Between the Welcome Wagon and the Turn around Train

1 Oct

Between the Welcome Wagon and the Turn around Train

Throughout my first two weeks here, I must say that I’ve met a large amount of people, all from various backgrounds, who all have different opinions about foreigners, study abroad students and what part they play in the University of Strasbourg. One must first know that the University itself is pretty new; only recently did the three Universities, Louis Pasteur, Marc Bloch and Robert Schuman, join up to be one.

I’ll first describe one extreme of the scale. During inscription, I was able to meet with the study abroad coordinators and the international relations staff who view study abroad as a great opportunity and definitely described it as “something to learn from”. They are always helpful; even when one needs something as simple as a face to face chat on a really awful day, they help you out and give you information you need to solve whatever difficulties lie ahead. Especially in the beginning, these people help make you feel better about all these new things you’ll be facing.

In a college city like Strasbourg, you won’t go a day without hearing minimum three languages if not more: French, German, and Alsatian (a mixture of the two). You simply can’t avoid it. While the location of Strasbourg definitely makes that normal, that’s not to say that people here are always pro-foreigner. Sadly, there are people who are extremely anti-foreigners and definitely show it, to my dismay. At times, these people can make you feel unwelcome and alienated.

Now, having made friends with other study abroad students here, we enjoy seeing the town and getting to know our new surroundings. You’ll often see groups of students out on Sunday visiting museums (they are free for students on Sunday), and just walking around, taking the city and its wonderful atmosphere in. I myself do this type of thing on Sunday and I find that it helps you discover many new things that you wouldn’t have seen on your own. It also helps you become familiar with the area rather quickly.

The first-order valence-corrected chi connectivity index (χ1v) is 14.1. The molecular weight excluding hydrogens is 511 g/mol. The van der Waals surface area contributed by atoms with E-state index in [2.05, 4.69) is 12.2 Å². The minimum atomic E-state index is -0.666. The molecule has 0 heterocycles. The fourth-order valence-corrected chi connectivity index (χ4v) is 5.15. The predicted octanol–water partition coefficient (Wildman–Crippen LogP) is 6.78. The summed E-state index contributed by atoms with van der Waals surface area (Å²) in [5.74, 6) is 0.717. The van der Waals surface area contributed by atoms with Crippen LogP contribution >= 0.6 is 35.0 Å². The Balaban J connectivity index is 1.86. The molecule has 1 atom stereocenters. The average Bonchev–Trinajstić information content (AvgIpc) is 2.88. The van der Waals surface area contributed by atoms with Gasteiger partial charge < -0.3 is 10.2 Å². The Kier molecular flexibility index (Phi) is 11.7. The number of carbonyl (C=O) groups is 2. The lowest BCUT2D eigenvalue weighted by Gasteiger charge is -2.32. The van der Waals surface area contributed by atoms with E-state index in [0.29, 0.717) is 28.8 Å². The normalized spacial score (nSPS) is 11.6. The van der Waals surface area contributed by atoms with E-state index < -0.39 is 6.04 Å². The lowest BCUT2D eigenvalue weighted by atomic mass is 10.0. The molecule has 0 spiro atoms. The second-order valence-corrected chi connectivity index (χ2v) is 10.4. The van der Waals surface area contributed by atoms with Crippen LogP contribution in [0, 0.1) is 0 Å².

One Sunday, we were unfortunate enough to have an incident. While I normally keep my thoughts to myself, this was an incident that actually made me angry. Walking in the street, our group of students was speaking various different languages and attempting to communicate in the best possible with each other. This is easier said than done with people from all different countries who don’t always speak very good French as a common language. Therefore, you’ll often hear German, Romanian, Hungarian, etc… We passed by a couple in the street who immediately gave us dirty looks immediately upon hearing us speak another language besides French. To top it all off, the male was quick to say something along the lines of “those foreigners are welcome, they ruin a town”. Now, I’m sure you’ve all seen Bambi. Remember the part where Thumper quotes” If you can’t say anything nice, don’t say anything at all”? This would have been very applicable in this case; however it was not.

Another incident was experienced by my Hungarian friend. She went to sit in a class where the professor asked his students where they were from in France. Everyone took their turn, and when it came to her turn, she explained where she was from Hungary. The professor began to ask her questions about how she would survive in France and be able to communicate etc in a very berating tone. At the end, he almost implied that foreigners were unwelcome in his class and that she should find another course. My poor friend was shocked at this show; she couldn’t believe that a professor would say such to her.